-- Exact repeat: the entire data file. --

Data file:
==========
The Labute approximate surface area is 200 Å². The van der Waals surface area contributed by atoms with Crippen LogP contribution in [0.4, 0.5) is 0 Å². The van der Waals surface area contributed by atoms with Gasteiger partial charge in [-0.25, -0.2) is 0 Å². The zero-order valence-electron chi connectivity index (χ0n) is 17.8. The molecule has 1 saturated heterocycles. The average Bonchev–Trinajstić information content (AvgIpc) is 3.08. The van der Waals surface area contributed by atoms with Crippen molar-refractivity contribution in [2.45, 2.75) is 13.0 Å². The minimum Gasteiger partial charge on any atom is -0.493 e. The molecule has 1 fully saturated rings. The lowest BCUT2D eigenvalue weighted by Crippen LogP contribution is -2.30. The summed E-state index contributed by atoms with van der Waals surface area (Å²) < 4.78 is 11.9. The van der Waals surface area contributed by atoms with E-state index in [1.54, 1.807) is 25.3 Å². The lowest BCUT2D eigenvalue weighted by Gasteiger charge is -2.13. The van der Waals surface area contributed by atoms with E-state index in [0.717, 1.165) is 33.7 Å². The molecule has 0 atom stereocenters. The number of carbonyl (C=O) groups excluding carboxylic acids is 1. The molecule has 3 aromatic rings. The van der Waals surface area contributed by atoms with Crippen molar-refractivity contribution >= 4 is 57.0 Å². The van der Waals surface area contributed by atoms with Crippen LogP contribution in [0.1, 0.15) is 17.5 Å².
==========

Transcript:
The Labute approximate surface area is 200 Å². The van der Waals surface area contributed by atoms with Crippen LogP contribution in [0.4, 0.5) is 0 Å². The van der Waals surface area contributed by atoms with Gasteiger partial charge in [-0.25, -0.2) is 0 Å². The zero-order valence-electron chi connectivity index (χ0n) is 17.8. The molecule has 1 saturated heterocycles. The average Bonchev–Trinajstić information content (AvgIpc) is 3.08. The van der Waals surface area contributed by atoms with Crippen molar-refractivity contribution in [2.45, 2.75) is 13.0 Å². The minimum Gasteiger partial charge on any atom is -0.493 e. The molecule has 1 fully saturated rings. The lowest BCUT2D eigenvalue weighted by Crippen LogP contribution is -2.30. The summed E-state index contributed by atoms with van der Waals surface area (Å²) < 4.78 is 11.9. The van der Waals surface area contributed by atoms with E-state index in [1.54, 1.807) is 25.3 Å². The lowest BCUT2D eigenvalue weighted by Gasteiger charge is -2.13. The van der Waals surface area contributed by atoms with E-state index in [0.717, 1.165) is 33.7 Å². The molecule has 0 atom stereocenters. The number of carbonyl (C=O) groups excluding carboxylic acids is 1. The molecule has 3 aromatic rings. The van der Waals surface area contributed by atoms with Crippen molar-refractivity contribution >= 4 is 57.0 Å². The van der Waals surface area contributed by atoms with Crippen LogP contribution in [0.1, 0.15) is 17.5 Å².